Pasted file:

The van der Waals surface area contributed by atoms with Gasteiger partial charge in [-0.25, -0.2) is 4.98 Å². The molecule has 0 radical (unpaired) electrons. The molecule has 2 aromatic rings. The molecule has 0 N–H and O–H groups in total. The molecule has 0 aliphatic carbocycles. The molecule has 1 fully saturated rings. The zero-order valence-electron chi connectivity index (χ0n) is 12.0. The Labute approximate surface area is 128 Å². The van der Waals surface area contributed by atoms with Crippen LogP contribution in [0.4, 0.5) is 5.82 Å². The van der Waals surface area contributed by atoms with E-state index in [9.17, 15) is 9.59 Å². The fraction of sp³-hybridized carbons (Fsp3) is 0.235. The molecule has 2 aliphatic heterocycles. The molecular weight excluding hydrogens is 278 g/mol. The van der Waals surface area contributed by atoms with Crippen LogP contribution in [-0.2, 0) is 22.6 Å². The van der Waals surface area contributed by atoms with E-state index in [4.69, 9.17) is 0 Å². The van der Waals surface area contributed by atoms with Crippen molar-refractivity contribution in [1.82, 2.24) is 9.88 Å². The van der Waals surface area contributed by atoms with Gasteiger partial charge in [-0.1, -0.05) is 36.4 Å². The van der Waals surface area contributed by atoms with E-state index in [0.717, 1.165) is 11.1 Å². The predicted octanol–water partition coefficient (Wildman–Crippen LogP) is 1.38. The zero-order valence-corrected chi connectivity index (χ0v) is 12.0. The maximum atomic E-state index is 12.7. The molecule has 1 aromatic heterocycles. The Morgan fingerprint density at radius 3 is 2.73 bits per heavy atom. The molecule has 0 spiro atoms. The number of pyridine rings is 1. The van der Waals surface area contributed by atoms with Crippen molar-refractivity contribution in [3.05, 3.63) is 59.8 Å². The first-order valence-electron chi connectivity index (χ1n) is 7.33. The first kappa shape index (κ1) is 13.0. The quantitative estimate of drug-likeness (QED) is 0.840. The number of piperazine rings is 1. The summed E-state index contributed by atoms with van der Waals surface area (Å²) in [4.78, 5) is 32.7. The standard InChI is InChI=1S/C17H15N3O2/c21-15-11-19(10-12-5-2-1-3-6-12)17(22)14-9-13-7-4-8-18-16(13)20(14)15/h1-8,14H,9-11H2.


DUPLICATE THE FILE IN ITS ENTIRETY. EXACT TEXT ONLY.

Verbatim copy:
The van der Waals surface area contributed by atoms with Gasteiger partial charge in [-0.25, -0.2) is 4.98 Å². The molecule has 0 radical (unpaired) electrons. The molecule has 2 aromatic rings. The molecule has 0 N–H and O–H groups in total. The molecule has 0 aliphatic carbocycles. The molecule has 1 fully saturated rings. The zero-order valence-electron chi connectivity index (χ0n) is 12.0. The Labute approximate surface area is 128 Å². The van der Waals surface area contributed by atoms with Crippen LogP contribution in [0.4, 0.5) is 5.82 Å². The van der Waals surface area contributed by atoms with E-state index in [9.17, 15) is 9.59 Å². The fraction of sp³-hybridized carbons (Fsp3) is 0.235. The molecule has 2 aliphatic heterocycles. The molecular weight excluding hydrogens is 278 g/mol. The van der Waals surface area contributed by atoms with Crippen LogP contribution in [-0.2, 0) is 22.6 Å². The van der Waals surface area contributed by atoms with E-state index in [4.69, 9.17) is 0 Å². The van der Waals surface area contributed by atoms with Crippen molar-refractivity contribution in [1.82, 2.24) is 9.88 Å². The van der Waals surface area contributed by atoms with Gasteiger partial charge in [-0.1, -0.05) is 36.4 Å². The van der Waals surface area contributed by atoms with E-state index in [0.717, 1.165) is 11.1 Å². The predicted octanol–water partition coefficient (Wildman–Crippen LogP) is 1.38. The zero-order valence-corrected chi connectivity index (χ0v) is 12.0. The maximum atomic E-state index is 12.7. The molecule has 1 aromatic heterocycles. The Morgan fingerprint density at radius 3 is 2.73 bits per heavy atom. The molecule has 0 spiro atoms. The number of pyridine rings is 1. The van der Waals surface area contributed by atoms with Crippen molar-refractivity contribution in [3.05, 3.63) is 59.8 Å². The first-order valence-electron chi connectivity index (χ1n) is 7.33. The first kappa shape index (κ1) is 13.0. The quantitative estimate of drug-likeness (QED) is 0.840. The number of piperazine rings is 1. The summed E-state index contributed by atoms with van der Waals surface area (Å²) in [4.78, 5) is 32.7. The standard InChI is InChI=1S/C17H15N3O2/c21-15-11-19(10-12-5-2-1-3-6-12)17(22)14-9-13-7-4-8-18-16(13)20(14)15/h1-8,14H,9-11H2.